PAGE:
INAVA-ARNO complexes bridge mucosal barrier function with inflammatory signaling

  1. Phi H Luong
  2. Matija Hedl
  3. Jie Yan
  4. Tao Zuo
  5. Tian-Min Fu
  6. Xiaomo Jiang
  7. Jay R Thiagarajah
  8. Steen H Hansen
  9. Cammie F Lesser
  10. Hao Wu
  11. Clara Abraham
  12. Wayne I Lencer  Is a corresponding author
  1. Harvard Medical School, United States
  2. Yale University, United States
  3. Novartis Institutes for Biomedical Research, United States
  4. Massachusetts General Hospital, United States

Abstract

Homeostasis at mucosal surfaces requires cross-talk between the environment and barrier epithelial cells. Disruption of barrier function typifies mucosal disease. Here we elucidate a bifunctional role in coordinating this cross-talk for the inflammatory bowel disease risk-gene INAVA. Both activities require INAVA's DUF3338 domain (renamed CUPID). CUPID stably binds the cytohesin ARF-GEF ARNO to effect lateral membrane F-actin assembly underlying cell-cell junctions and barrier function. Unexpectedly, when bound to CUPID, ARNO affects F-actin dynamics in the absence of its canonical activity as a guanine nucleotide-exchange factor. Upon exposure to IL-1β, INAVA relocates to form cytosolic puncta, where CUPID amplifies TRAF6-dependent polyubiquitination and inflammatory signaling. In this case, ARNO binding to CUPID negatively-regulates polyubiquitination and the inflammatory response. INAVA and ARNO act similarly in primary human macrophages responding to IL-1β and NOD2 agonists. Thus, INAVA-CUPID exhibits dual functions, coordinated directly by ARNO, that bridge epithelial barrier function with extracellular signals and inflammation.

Data availability

All data analysed during this study are included in the manuscript. Source data have been provided for Figure 3 C-F.

Article and author information

Author details

  1. Phi H Luong

    Department of Pediatrics, Harvard Medical School, Boston, United States
    Competing interests
    No competing interests declared.
  2. Matija Hedl

    Department of Medicine, Yale University, New Haven, United States
    Competing interests
    No competing interests declared.
  3. Jie Yan

    Department of Medicine, Yale University, New Haven, United States
    Competing interests
    No competing interests declared.
  4. Tao Zuo

    Department of Pediatrics, Harvard Medical School, Boston, United States
    Competing interests
    No competing interests declared.
  5. Tian-Min Fu

    Department of Biological Chemistry and Molecular Pharmacology, Harvard Medical School, Boston, United States
    Competing interests
    No competing interests declared.
  6. Xiaomo Jiang

    Novartis Institutes for Biomedical Research, Cambridge, United States
    Competing interests
    Xiaomo Jiang, is affiliated with Novartis. The author has no other competing interests to declare.
  7. Jay R Thiagarajah

    Department of Pediatrics, Harvard Medical School, Boston, United States
    Competing interests
    No competing interests declared.
  8. Steen H Hansen

    Department of Pediatrics, Harvard Medical School, Boston, United States
    Competing interests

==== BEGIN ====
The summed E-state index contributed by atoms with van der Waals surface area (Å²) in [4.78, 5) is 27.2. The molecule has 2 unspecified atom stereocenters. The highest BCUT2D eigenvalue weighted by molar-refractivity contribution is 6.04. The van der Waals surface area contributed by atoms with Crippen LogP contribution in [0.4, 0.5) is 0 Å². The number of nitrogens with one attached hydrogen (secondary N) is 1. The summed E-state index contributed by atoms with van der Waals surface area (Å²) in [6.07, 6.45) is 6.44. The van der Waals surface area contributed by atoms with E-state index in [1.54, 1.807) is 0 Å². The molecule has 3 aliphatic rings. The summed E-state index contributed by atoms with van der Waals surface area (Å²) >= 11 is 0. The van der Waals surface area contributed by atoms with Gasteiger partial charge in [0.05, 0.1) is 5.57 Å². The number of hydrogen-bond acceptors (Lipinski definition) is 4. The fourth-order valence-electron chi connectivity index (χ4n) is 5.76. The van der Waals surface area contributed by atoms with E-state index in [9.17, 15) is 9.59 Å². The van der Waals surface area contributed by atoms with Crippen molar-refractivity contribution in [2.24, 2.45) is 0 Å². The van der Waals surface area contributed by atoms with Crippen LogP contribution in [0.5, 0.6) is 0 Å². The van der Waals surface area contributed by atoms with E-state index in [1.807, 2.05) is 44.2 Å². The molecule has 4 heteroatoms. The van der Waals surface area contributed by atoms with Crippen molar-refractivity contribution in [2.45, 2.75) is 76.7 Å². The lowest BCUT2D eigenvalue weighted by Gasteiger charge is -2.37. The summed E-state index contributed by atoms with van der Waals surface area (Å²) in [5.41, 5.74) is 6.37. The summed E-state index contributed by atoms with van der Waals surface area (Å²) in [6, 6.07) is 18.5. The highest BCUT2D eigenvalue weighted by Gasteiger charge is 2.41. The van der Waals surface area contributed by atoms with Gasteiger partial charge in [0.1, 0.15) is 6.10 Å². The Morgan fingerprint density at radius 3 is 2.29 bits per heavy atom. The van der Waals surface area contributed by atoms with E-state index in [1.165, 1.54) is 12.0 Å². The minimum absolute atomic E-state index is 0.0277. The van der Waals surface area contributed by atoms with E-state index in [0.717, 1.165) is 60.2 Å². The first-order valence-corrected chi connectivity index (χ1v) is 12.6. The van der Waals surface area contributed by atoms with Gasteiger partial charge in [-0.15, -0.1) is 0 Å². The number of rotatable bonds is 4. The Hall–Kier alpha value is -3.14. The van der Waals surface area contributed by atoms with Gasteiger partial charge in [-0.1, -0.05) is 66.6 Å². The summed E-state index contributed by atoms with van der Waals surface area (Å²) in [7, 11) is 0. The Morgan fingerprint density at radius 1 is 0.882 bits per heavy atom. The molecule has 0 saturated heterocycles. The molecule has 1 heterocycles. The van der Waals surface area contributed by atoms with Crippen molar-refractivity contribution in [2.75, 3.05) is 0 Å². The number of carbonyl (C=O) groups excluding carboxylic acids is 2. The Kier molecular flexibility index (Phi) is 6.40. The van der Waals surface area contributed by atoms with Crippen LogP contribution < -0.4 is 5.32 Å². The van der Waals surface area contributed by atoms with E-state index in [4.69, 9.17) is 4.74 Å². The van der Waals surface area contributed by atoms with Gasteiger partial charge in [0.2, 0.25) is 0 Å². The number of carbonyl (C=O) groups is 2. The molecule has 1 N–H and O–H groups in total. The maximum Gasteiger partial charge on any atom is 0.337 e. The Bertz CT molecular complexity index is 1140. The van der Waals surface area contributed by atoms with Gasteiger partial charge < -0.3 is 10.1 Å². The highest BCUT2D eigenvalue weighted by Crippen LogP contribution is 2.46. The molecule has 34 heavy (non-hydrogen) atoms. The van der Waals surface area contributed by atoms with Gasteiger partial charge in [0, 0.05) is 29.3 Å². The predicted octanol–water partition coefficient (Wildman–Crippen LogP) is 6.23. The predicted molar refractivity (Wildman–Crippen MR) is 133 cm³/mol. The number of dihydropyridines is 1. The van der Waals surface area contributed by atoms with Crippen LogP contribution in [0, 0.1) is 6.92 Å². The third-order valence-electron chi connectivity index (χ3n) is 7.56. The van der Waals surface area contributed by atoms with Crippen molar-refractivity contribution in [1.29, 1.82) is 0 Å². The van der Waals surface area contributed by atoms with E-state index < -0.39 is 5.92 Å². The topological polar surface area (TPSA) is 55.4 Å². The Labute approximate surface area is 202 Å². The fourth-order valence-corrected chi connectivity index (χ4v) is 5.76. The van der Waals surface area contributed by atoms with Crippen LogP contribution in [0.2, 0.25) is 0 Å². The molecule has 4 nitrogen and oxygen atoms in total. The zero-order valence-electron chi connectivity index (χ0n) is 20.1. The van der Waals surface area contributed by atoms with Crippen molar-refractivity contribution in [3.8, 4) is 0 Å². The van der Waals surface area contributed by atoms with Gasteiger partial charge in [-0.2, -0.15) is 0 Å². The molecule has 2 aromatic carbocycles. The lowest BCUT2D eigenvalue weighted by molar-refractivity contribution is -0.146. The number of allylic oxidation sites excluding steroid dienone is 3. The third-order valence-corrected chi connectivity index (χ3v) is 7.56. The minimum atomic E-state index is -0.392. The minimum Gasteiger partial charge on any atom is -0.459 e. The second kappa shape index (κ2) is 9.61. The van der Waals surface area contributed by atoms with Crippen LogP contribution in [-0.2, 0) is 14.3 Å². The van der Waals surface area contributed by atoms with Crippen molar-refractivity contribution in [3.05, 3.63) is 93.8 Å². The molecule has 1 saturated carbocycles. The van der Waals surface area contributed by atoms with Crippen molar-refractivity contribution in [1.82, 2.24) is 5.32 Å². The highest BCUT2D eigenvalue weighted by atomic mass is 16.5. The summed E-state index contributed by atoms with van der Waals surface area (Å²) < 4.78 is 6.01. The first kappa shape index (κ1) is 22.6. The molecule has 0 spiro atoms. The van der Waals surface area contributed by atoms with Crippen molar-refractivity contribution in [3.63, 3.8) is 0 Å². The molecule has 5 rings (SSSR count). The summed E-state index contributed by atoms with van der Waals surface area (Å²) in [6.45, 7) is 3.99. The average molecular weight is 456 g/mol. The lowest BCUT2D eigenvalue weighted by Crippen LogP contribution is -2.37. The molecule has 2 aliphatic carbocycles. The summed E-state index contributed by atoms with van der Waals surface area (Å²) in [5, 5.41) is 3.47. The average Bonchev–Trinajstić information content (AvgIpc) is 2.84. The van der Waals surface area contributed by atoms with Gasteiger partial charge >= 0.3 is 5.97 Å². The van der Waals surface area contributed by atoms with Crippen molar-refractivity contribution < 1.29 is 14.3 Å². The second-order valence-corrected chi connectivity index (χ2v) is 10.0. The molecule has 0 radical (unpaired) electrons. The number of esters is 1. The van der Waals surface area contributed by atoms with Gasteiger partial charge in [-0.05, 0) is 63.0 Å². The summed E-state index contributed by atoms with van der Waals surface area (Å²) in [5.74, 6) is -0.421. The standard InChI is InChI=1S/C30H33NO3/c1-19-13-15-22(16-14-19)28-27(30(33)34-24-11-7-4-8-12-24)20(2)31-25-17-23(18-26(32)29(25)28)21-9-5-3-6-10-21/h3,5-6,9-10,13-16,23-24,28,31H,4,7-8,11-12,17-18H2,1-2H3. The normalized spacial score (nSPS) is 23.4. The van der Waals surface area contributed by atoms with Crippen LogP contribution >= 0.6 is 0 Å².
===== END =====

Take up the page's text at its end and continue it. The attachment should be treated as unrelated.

No competing interests declared.
  9. Cammie F Lesser

    Department of Medicine, Division of Infectious Diseases, Massachusetts General Hospital, Cambridge, United States
    Competing interests
    No competing interests declared.
  10. Hao Wu

    Department of Biological Chemistry and Molecular Pharmacology, Harvard Medical School, Boston, United States
    Competing interests
    No competing interests declared.
  11. Clara Abraham

    Department of Medicine, Yale University, New Haven, United States
    Competing interests
    No competing interests declared.
  12. Wayne I Lencer

    Department of Pediatrics, Harvard Medical School, Boston, United States
    For correspondence
    Wayne.Lencer@childrens.harvard.edu
    Competing interests
    No competing interests declared.
    ORCID icon "This ORCID iD identifies the author of this article:" 0000-0001-7346-2730

Funding

National Institutes of Health (T32HD007466)

  • Phi H Luong

Crohn's and Colitis Foundation of America (Career Development Award)

  • Phi H Luong

Boston Children's Hospital (Rubin-Wolpow Fellowship)

  • Phi H Luong

National Institutes of Health (DK099097)

  • Clara Abraham

National Institutes of Health (DK048106)

  • Wayne I Lencer

National Institutes of Health (DK084424)

  • Wayne I Lencer

National Institutes of Health (P30 DK034854)

  • Wayne I Lencer

The funders had no role in study design, data collection and interpretation, or the decision to submit the work for publication.

Reviewing Editor

  1. Kiyoshi Takeda, Osaka University, Japan

Version history

  1. Received: May 21, 2018
  2. Accepted: October 15, 2018
  3. Accepted Manuscript published: October 25, 2018 (version 1)
  4. Version of Record published: November 9, 2018 (version 2)

Copyright

© 2018, Luong et al.

This article is distributed under the terms of the Creative Commons Attribution License permitting unrestricted use and redistribution provided that the original author and source are credited.

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  1. Phi H Luong
  2. Matija Hedl
  3. Jie Yan
  4. Tao Zuo
  5. Tian-Min Fu
  6. Xiaomo Jiang
  7. Jay R Thiagarajah
  8. Steen H Hansen
  9. Cammie F Lesser
  10. Hao Wu
  11. Clara Abraham
  12. Wayne I Lencer
(2018)
INAVA-ARNO complexes bridge mucosal barrier function with inflammatory signaling
eLife 7:e38539.
https://doi.org/10.7554/eLife.38539

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https://doi.org/10.7554/eLife.38539

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